The doctrine had its origin in cases involving the reasonableness of railroad rates and charges. In Texas and Pacific Railway Company v. Abilene Cotton Oil Company, 204 U.S. 426, 27 S. Ct. 350, 51 L. Ed. 553, 9 Ann.Cas. 1075, generally considered the case in which the doctrine originated, the court held that a shipper who sued at common law to recover amounts paid in excess of what it claimed were reasonable rates was required to seek redress originally before the Interstate Commerce Commission. The court stated:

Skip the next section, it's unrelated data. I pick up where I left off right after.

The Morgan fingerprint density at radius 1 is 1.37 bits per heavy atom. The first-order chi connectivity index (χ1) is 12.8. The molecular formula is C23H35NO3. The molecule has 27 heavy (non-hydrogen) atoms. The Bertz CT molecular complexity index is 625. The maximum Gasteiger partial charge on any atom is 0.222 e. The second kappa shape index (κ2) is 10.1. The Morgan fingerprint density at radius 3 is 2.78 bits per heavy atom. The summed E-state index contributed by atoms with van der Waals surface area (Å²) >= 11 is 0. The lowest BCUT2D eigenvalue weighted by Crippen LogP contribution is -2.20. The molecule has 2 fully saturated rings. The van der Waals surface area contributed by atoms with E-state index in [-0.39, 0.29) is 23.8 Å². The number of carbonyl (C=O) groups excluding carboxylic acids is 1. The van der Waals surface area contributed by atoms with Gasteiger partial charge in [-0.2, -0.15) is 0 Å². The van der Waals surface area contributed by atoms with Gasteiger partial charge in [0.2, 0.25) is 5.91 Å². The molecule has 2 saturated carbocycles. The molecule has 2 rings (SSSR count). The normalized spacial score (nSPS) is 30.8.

"* * * [I]f, without previous action by the Commission, power might be exerted by courts and juries generally to determine the reasonableness of an established rate, it would follow that, unless all courts reached an identical conclusion, a uniform standard of rates in the future would be impossible, as the standard would fluctuate and vary, dependent upon the divergent conclusions reached as to reasonableness by the various courts called upon to consider the subject as an original question. Indeed, the recognition of such a right is wholly inconsistent with the administrative power conferred upon the Commission, and with the duty, which the statute casts upon that body, of seeing to it that the statutory requirement as to uniformity and equality of rates is observed. Equally obvious is it that the existence of such a power in the courts, independent of prior action by the Commission, would lead to favoritism, to the enforcement of one rate in one jurisdiction and a different one in another, would destroy the prohibitions against preferences and discrimination, and afford, moreover, a ready means by which, through collusive proceedings, the wrongs which the statute was intended to remedy could be successfully inflicted." 204 U.S. 440-441, 27 S. Ct. 355.